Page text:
Single-cell suspensions were prepared and washed three times with phosphate buffer saline (PBS). The PBMCs were stained with antibodies against CD45 (HI30, #563,204), CD117 (YB5.B8, #562,094), CD127 (HIL-7R-M21, #562,436), CRTH2 (BM16, #558,042), and a lineage cocktail (LIN) (all from Pharmingen, BD Biosciences, Franklin Lake, NJ, USA) for 15 min at room temperature in the dark (see Supplementary Table S1), with the total ILCs being defined as LIN CD45+ CD127+ CD161+, the ILC1 as CD117 CRTH2, the ILC2 as CD117−/+ CRTH2+, and the ILC3 as CD117+ CRTH2 [32]. Data were acquired using a Gallios 3L 10c (Beckman Coulter, Brea, CA, USA) and analyzed with the FlowJo 10 software (FlowJo LLC, BD Biosciences, Franklin Lake, NJ, USA), where individual gates were established using the Fluorescence Minus One (FMO) controls.

According to the gating strategy by Sandra Bonne-Annee et al. [33], the isolated PBMCs were subjected to flow cytometry for the analysis of ILC subsets. The lineage markers (CD3, CD45, CD19, CD14, CD1a, CD94, and CD34; Supplementary Table S1) were used to exclude B lymphocytes, T lymphocytes, monocytes, dendritic cells, NK cells, and hematopoietic stem cells. Lin CD127+ cells gated on CD45+ lymphocytes were considered to be ILCs (Fig. 1A-C). To further differentiate subtypes, ILCs expressing CRTH2+ were defined as ILC2 (Fig. 1B, C). CD117 CRTH2 ILCs were designated as ILC1, and CD117+ CRTH2 ILCs were identified as ILC3 (Fig. 1). As shown in Fig. 1B from a typical HSP patient, ILC1, ILC2, and ILC3 can be differentiated clearly.

Fig. 1
figure 1

Frequency and distribution of innate lymphoid cell (ILC) subsets in the peripheral blood of patients with Henoch-Schonlein purpura (HSP). The gating strategy for total ILCs was CD45+ Lin CD127+ CD161+, for ILC1s was CD45+ Lin CD127+ CD161+ cKit CRTH2, for ILC2s was CD45+ Lin CD127+ CD161+ cKit−/+ CRTH2+, and for ILC3s was CD45+ Lin CD127+ CD161+ cKit+ CRTH2. The panels are representative of multiple independent experiments (n = 51)

Data collection

Sex, age, disease involvement of clinical manifestations (purpura, abdominal, kidney, arthritis, or mixed) were collected from all patients.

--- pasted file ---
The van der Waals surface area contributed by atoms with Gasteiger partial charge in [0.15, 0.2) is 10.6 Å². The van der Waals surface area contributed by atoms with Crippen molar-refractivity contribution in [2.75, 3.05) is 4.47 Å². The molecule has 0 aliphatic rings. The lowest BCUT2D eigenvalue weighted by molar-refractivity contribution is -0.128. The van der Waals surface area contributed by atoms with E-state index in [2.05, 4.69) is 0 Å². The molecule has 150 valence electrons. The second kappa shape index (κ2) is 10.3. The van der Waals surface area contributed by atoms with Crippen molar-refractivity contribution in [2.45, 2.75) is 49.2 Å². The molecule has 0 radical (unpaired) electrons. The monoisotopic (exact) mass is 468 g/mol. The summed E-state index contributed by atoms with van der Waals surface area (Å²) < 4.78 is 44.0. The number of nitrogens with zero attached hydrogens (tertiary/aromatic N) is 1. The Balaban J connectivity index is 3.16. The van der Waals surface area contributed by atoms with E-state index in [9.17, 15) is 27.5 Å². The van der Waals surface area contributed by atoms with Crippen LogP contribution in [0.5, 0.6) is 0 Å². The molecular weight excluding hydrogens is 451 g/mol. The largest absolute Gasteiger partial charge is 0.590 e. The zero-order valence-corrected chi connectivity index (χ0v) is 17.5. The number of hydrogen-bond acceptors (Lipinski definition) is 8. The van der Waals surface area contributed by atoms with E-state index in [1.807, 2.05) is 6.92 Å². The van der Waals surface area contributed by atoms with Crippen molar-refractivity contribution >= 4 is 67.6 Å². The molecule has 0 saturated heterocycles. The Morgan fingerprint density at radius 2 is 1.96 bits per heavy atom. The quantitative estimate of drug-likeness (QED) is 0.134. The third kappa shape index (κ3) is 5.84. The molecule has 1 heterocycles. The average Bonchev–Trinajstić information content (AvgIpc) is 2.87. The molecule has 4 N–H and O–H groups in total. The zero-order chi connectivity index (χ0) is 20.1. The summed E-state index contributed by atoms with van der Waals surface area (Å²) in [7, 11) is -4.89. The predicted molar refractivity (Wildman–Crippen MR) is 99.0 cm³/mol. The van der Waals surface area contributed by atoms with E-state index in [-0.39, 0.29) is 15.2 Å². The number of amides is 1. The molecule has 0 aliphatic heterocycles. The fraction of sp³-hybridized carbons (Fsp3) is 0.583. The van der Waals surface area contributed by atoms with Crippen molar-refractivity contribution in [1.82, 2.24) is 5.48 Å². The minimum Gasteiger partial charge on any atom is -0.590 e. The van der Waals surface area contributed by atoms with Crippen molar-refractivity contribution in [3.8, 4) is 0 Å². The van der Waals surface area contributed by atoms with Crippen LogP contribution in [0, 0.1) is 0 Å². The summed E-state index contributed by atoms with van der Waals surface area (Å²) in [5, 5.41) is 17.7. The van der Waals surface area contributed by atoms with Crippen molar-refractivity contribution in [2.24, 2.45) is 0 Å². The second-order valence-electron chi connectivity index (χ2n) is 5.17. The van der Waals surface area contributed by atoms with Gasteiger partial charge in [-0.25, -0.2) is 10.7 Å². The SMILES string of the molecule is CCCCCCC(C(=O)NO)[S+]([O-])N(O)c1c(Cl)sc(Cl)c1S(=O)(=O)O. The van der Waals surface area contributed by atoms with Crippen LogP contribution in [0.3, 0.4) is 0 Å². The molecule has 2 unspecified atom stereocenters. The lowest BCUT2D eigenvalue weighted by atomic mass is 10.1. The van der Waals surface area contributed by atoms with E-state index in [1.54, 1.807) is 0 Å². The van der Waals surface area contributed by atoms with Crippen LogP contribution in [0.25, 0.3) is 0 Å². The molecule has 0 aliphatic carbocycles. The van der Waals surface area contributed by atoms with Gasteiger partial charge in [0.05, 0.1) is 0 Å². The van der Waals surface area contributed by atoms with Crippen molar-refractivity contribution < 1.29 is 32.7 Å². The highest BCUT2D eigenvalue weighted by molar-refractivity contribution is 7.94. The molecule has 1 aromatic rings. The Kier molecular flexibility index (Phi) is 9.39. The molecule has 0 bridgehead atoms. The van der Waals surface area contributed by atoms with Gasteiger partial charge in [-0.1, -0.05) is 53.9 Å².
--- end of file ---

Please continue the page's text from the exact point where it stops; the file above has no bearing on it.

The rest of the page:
Statistical analysis

Statistical analysis was performed using SPSS 17.0 (IBM, Armonk, NY, USA). Normally distributed data (according to the Kolmogorov–Smirnov test) were presented as means ± standard deviations (SD) and analyzed using Student’s t-test or the paired t-test for intragroup comparisons; otherwise, the data were analyzed using the Mann–Whitney U-test. Categorical data are presented as n (%) and were analyzed using the chi-square test. Correlations were analyzed using the Spearman correlation coefficient. Two-tailed P-values < 0.05 were considered statistically significant.

Results

ILC subsets were altered in HSP patients

In this study, 51 patients with HSP and 22 control patients were included. There were no differences in age and sex between the two groups (Table 1). There were 6, 14, 11, 6, and 14 patients showed purpura, arthritis, abdominal symptoms, renal symptoms, and mixed symptoms.

Table 1 Demographic and clinical feature of the HSP patients and controls

Compared with controls, patients with HSP had higher ILCs in relation to lymphocytes (P = 0.036), higher ILCs in relation to PBMCs (P = 0.026), higher ILC1s (P < 0.001), lower ILC3s (P < 0.05), and higher ILC1/ILC3 ratio (P < 0.001); there were no differences regarding ILC2 (P > 0.05) (Fig. 2).

Fig. 2
figure 2

Altered frequencies of innate lymphoid cells (ILCs) in peripheral blood of patients with Henoch-Schonlein purpura (HSP). Peripheral blood mononuclear cells (PBMCs) from control and HSP patients were stained for flow cytometry. The ratios of ILC/Lymphocytes (A), ILC/PBMCs (B), ILC1/ILCs (C), ILC2/ILCs (D), ILC3/ILCs (E), ILC1/ILC2 (F), and ILC1/ILC3 (G) were determined in HSP (n = 51) and control (NC, n = 22) patients. NC: control patients. HSP: Henoch-Schonlein purpura

The ratio of ILC1/ILCs and ILC3/ILCs in HSP patients are restored after treatment